Few tales in the games business can boast the kind of melodrama served up by the departure of Vince Zampella and Jason West from Activision. On March 1, 2010, the co-creators of the world conquering Call of Duty 4 were summarily dismissed and escorted from Infinity Ward’s Los Angeles campus. Confused tweets from Infinity Ward staffers described a workplace besieged by contracted security guards, who refused to explain their presence to the geeks. Within the day, the world would learn that West and Zampella had been terminated for “breaches of contract and insubordination”.

Initially, much was made of the fact that the two developers had been let go just weeks before they were to be contractually endowed with huge royalty payments for Call of Duty: Modern Warfare 2. Activision quickly countered that it had evidence that these “self-serving schemers” were in secret negotiations to defect to the publisher’s biggest competitor, Electronic Arts. Zampella, West, and then-EA CEO John Riccitiello did themselves few favours in the public court of opinion by announcing just such an agreement remarkably shortly thereafter.

Titanfall hands-on

What actually happened will probably never be fully disclosed as EA, Activision, West, and Zampella settled out of court. Unfettered, Call of Duty continued its total dominance of the entertainment industry, and West and Zampella began to take front row seats at EA’s E3 press events, where Riccitiello would briefly introduce them like a pair of young new trophy wives, and leave the assembled media to wonder just what are they working on?

Only in the middle of last year did EA pull back the cover with a flourish to reveal the fruits of all that upheaval: Titanfall, an innovative multiplayer sci-fi shooter that brings new dynamics to the staid first-person shooter genre by punctuating double-jumping, wall-running gameplay with frenetic mech combat. It’s a far cry from the often bulky dynamics of the ubiquitous modern military shooter that has oversaturated the market in recent years.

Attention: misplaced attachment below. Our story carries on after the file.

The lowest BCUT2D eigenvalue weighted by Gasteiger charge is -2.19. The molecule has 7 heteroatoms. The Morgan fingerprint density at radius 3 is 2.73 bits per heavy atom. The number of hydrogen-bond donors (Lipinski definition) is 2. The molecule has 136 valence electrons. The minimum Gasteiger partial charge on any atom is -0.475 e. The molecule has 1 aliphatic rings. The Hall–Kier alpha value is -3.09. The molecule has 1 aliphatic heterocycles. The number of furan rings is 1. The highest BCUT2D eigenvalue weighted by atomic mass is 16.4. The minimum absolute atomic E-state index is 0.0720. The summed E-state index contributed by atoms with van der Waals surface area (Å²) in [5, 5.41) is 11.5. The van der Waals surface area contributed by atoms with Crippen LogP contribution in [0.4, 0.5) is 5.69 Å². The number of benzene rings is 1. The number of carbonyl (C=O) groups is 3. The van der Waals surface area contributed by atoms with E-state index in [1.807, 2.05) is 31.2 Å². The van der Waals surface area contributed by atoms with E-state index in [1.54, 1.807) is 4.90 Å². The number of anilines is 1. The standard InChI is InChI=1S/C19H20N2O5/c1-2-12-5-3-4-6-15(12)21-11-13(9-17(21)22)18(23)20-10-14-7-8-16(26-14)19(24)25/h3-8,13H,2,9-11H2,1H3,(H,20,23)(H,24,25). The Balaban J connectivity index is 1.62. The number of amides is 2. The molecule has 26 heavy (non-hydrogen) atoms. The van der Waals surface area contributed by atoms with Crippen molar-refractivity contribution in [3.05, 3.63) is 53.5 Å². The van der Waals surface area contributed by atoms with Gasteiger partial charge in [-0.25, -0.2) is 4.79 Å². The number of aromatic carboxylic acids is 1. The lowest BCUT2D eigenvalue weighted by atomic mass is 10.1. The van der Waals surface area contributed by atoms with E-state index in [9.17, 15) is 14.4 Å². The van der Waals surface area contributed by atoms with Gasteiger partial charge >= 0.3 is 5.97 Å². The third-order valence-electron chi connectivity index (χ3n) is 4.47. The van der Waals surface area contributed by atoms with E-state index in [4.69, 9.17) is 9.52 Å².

Gameplanet went hands-on over a local area network with the upcoming Titanfall beta in Los Angeles last week. The beta includes two levels and three game modes. The two maps, Angel City and Fracture, demonstrate that Zampella, West and company’s nous for clever map design has not waned. Both feature the tight corridors and verticality that makes the agile on-foot play like the child of Quake and Call of Duty. These elaborate warrens are divided by the larger open areas in which Titans bring their terrible arsenals to bear on one another. It’s as if, when transitioning from foot to Titan, the game changes maps.

That shouldn’t suggest that there’s no interaction between to the two types of play. Exposed pilots are often stomped or blasted into a fine mist, and pilots are fully equipped with lock-on missiles to return fire in part. The most audacious can even scramble up the backs of unsuspecting Titans, rip off critical panels and shoot dangerously exposed cores. For a true coup de tête, call down a Titan on the heads of unsuspecting foes of all sizes for an instant kill.

Titanfall hands-on
Titanfall hands-on
Titanfall hands-on